what changes do baby chickens go through their first months in life?

Discussion in 'Raising Baby Chicks' started by boxofchirpers, Dec 19, 2011.

  1. boxofchirpers

    boxofchirpers New Egg

    3
    0
    7
    Dec 19, 2011
    from the time they hatch.
    i have 6 silkie baby bantam chicks this is how im planning.
    Month 1- Time to go outside since they have feathers
    Month 2- Eat adult chicken food
    Month 3- bulk up on weight and have all their feathers
    Month 4- start making adult noises and no more chirping
    Month 5- Reach adult size
    Month 6- Adulthood ready for mating and lay eggs to sit on.

    am i right?
    [​IMG]
     
  2. bobbieschicks

    bobbieschicks Chicken Tender

    4,561
    178
    261
    Jun 24, 2011
    King George, VA
    My Coop
    First - [​IMG] to BYC! Looks like you have a great plan in place! Just be flexible on the timing of it all and you'll do fine [​IMG] I'm new to chickens this year - but I have a little experience with them now.

    As far as when to go outside - that will depend on your outside temps, where they are going to live once outside and how feathered out your chicks are at the time. If your weather is like ours (30F at night & 40F-50F at day) you will want to make sure they are either fully feathered or have a heat lamp to supplement at night. Most chicks are fully feathered by 6-8 weeks old - that's closer to 2 months old. Silkies take longer to acclimate to colder weather unless they have a standard breed around to keep them warm.

    Here is what my list would look like after having had chicks since the spring.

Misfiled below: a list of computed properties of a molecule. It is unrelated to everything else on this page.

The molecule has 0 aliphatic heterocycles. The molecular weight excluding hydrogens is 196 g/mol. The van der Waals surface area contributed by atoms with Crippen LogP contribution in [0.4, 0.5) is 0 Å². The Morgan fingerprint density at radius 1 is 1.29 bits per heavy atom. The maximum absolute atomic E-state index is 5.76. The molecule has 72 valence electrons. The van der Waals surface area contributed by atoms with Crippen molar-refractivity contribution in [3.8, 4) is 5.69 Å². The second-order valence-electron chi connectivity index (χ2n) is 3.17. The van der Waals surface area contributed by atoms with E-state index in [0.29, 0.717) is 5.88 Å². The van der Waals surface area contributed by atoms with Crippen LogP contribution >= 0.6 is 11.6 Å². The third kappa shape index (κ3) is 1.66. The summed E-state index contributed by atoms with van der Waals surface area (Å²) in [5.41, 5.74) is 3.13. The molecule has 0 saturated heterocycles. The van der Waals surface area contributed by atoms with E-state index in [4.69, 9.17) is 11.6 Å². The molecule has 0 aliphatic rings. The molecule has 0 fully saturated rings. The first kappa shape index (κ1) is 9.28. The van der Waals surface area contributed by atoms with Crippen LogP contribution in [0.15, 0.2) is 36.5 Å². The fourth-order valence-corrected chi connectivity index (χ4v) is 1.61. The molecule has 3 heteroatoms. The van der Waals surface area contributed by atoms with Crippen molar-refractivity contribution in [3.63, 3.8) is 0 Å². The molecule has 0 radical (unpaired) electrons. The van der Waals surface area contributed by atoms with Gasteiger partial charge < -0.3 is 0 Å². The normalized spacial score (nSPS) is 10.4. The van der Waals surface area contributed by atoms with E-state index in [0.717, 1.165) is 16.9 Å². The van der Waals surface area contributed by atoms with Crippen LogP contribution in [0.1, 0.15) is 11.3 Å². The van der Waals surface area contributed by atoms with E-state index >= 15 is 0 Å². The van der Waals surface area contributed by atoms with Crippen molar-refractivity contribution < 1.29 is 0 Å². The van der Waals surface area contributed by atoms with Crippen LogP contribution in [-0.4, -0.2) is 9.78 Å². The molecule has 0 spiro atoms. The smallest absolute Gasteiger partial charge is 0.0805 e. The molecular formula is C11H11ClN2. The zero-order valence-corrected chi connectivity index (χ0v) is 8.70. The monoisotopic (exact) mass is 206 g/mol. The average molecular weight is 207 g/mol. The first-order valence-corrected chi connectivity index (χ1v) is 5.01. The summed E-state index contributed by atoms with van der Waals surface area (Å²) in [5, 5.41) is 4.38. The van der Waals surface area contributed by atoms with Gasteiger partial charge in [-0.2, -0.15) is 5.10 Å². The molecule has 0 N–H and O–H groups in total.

Feed: Medicated chick start or chick start & grow food until they are laying (older then 18 weeks sometimes not until they are 24 weeks old - wait until you get an egg from them because they don't need the calcuim until that time)

    Week 4: move to brooder outside with supplemental heat lamp at night and during really cold days.
    Week 5-6: work on integrating with larger flock by letting them see but not touch each other through fenced areas.
    Week 6: move to coop at night without supplemental heat & keep a close eye on how they get along with bigger chicks. If you don't have bigger or standard chicks with them - wait to take the heat off around week 8.
    Week 9: may start crowing if roosters, they may want to roost if you offer one and there are other chicks on the roost - otherwise Silkies may just chicken huddle
    Week 10+ will start teenage mating behaviors and usually by this time they are making adult noises instead of baby chirps
    Week 18+ start looking for eggs and adult behaviors.

    Of course this is a flexible list because they are individuals and will crow, lay and mate when they feel like it LOL!

    Hope your Silkies are as much fun for you as mine are for me!

    [​IMG][​IMG]
     
  3. boxofchirpers

    boxofchirpers New Egg

    3
    0
    7
    Dec 19, 2011
    thanks for putting that post together for me.[​IMG]
    my silkie are 3 weeks old and are about to start growing their little hairstyles.
     
  4. love-my-wolves

    love-my-wolves Chillin' With My Peeps

    Mar 14, 2008
    Front Royal, VA
    [​IMG]
    I think the timeline is a tad off. Adult food definitely should wait until they are laying, they can "go" outside at 1 month for playtime, but would end up frozen chick pops if left out without proper heat, and they really mate and lay whenever they want to, and it usually isn't when we want them to [​IMG] The rest sounds about right! Here's a better list, just my opinion of course! Good luck!

    Month 1- Treats will help them get to know you
    Month 2- Can go outside with heat lamp in coop
    Month 3- bulk up on weight and have all their feathers
    Month 4- start making adult noises and no more chirping
    Month 5- Reach adult size
    Month 6-9- Adulthood ready for mating, eat adult chicken food.


    Quote:
     
  5. cmom

    cmom Hilltop Farm

    16,263
    772
    406
    Nov 18, 2007
    Florida
    My Coop
    [​IMG] I agree with the other posts.

    Quote:
     

BackYard Chickens is proudly sponsored by